(p. B6) SAN FRANCISCO — Microsoft’s co-founder Paul Allen said Wednesday [February 28, 2018] that he was pumping an additional $125 million into his nonprofit computer research lab for an ambitious new effort to teach machines “common sense.”
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“To make real progress in A.I., we have to overcome the big challenges in the area of common sense,” said Mr. Allen, who founded the software giant Microsoft in the 1970s with Bill Gates.
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In the mid-1980s, Doug Lenat, a former Stanford University professor, with backing from the government and several of the country’s largest tech companies, started a project called Cyc. He and his team of researchers worked to codify all the simple truths that we learn as children, from “you can’t be in two places at the same time” to “when drinking from a cup, hold the open end up.”
Thirty years later, Mr. Lenat and his team are still at work on this “common sense engine” — with no end in sight.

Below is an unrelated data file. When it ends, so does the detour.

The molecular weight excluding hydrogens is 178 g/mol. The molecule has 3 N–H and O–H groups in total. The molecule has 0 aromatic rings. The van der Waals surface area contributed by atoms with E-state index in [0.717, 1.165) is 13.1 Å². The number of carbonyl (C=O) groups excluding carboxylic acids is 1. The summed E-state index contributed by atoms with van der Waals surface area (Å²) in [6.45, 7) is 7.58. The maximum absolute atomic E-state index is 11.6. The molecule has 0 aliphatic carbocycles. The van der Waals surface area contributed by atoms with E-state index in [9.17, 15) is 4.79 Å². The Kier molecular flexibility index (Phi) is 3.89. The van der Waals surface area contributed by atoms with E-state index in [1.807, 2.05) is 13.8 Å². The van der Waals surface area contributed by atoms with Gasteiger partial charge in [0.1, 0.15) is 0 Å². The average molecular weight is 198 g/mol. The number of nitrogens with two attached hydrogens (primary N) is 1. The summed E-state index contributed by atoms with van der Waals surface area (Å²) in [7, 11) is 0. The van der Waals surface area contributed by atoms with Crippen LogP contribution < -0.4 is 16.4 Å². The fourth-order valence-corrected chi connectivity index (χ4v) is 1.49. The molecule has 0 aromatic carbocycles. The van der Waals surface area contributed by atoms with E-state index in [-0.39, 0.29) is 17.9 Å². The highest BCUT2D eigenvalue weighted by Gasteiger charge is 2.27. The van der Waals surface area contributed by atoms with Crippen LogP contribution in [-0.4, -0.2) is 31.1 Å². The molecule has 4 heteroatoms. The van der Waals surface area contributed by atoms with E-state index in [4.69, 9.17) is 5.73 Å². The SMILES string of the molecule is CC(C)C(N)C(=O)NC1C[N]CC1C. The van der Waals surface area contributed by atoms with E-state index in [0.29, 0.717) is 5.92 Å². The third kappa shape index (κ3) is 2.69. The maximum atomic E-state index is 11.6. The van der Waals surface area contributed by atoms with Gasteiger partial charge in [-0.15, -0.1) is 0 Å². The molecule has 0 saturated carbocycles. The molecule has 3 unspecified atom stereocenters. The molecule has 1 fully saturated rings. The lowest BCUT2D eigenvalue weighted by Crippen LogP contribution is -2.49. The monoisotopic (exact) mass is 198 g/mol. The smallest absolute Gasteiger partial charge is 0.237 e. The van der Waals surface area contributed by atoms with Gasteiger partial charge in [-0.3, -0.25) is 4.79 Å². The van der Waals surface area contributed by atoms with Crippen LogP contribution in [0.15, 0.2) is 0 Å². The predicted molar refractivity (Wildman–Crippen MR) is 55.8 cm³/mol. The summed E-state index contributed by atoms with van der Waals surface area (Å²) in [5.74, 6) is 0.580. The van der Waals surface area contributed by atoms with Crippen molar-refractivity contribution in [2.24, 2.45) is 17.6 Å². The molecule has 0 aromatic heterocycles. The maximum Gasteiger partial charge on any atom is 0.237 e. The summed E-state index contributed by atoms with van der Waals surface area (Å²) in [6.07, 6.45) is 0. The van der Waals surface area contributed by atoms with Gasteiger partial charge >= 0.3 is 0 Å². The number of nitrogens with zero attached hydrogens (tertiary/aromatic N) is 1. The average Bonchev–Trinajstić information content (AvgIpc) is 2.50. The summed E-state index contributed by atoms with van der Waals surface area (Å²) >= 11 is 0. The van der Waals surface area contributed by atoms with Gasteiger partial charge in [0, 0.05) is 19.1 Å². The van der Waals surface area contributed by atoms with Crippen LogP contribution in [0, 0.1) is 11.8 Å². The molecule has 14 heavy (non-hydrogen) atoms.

Mr. Allen helped fund Cyc, and he believes it is time to take a fresh approach, he said, because modern technologies make it easier to build this kind of system.
Mr. Lenat welcomed the new project. But he also warned of challenges: Cyc has burned through hundreds of millions of dollars in funding, running into countless problems that were not evident when the project began. He called them “buzz saws.”
For the full story, see:
CADE METZ, “A.I.’s Greatest Challenge: Digitizing Common Sense.” The New York Times (Thursday, March 1, 2018): B6.
(Note: ellipses, and bracketed date, added.)
(Note: the online version of the article has the date Feb. 28, 2018, and has the title “Paul Allen Wants to Teach Machines Common Sense.”)